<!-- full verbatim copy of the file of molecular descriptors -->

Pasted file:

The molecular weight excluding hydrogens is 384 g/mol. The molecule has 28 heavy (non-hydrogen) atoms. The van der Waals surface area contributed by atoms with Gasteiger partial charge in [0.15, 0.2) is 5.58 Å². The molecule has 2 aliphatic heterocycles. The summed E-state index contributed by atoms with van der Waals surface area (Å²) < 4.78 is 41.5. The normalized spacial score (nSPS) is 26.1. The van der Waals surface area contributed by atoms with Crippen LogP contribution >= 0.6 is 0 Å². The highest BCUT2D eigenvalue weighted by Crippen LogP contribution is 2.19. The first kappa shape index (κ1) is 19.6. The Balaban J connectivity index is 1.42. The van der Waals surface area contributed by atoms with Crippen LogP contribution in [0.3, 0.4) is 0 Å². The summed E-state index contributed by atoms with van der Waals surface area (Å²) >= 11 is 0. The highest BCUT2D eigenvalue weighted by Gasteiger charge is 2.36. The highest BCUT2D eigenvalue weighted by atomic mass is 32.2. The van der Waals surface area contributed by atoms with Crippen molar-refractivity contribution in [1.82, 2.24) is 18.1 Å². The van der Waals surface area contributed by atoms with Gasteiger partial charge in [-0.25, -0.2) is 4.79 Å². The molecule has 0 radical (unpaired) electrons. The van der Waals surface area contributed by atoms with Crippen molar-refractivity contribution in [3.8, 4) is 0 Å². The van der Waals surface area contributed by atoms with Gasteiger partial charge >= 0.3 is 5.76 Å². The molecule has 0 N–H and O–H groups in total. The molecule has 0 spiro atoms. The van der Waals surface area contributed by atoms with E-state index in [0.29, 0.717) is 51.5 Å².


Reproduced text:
The molecular weight excluding hydrogens is 384 g/mol. The molecule has 28 heavy (non-hydrogen) atoms. The van der Waals surface area contributed by atoms with Gasteiger partial charge in [0.15, 0.2) is 5.58 Å². The molecule has 2 aliphatic heterocycles. The summed E-state index contributed by atoms with van der Waals surface area (Å²) < 4.78 is 41.5. The normalized spacial score (nSPS) is 26.1. The van der Waals surface area contributed by atoms with Crippen LogP contribution >= 0.6 is 0 Å². The highest BCUT2D eigenvalue weighted by Crippen LogP contribution is 2.19. The first kappa shape index (κ1) is 19.6. The Balaban J connectivity index is 1.42. The van der Waals surface area contributed by atoms with Crippen LogP contribution in [0.3, 0.4) is 0 Å². The summed E-state index contributed by atoms with van der Waals surface area (Å²) >= 11 is 0. The highest BCUT2D eigenvalue weighted by Gasteiger charge is 2.36. The highest BCUT2D eigenvalue weighted by atomic mass is 32.2. The van der Waals surface area contributed by atoms with Crippen molar-refractivity contribution in [1.82, 2.24) is 18.1 Å². The van der Waals surface area contributed by atoms with Gasteiger partial charge in [-0.25, -0.2) is 4.79 Å². The molecule has 0 radical (unpaired) electrons. The van der Waals surface area contributed by atoms with Crippen molar-refractivity contribution in [3.8, 4) is 0 Å². The van der Waals surface area contributed by atoms with Gasteiger partial charge >= 0.3 is 5.76 Å². The molecule has 0 N–H and O–H groups in total. The molecule has 0 spiro atoms. The van der Waals surface area contributed by atoms with E-state index in [0.29, 0.717) is 51.5 Å².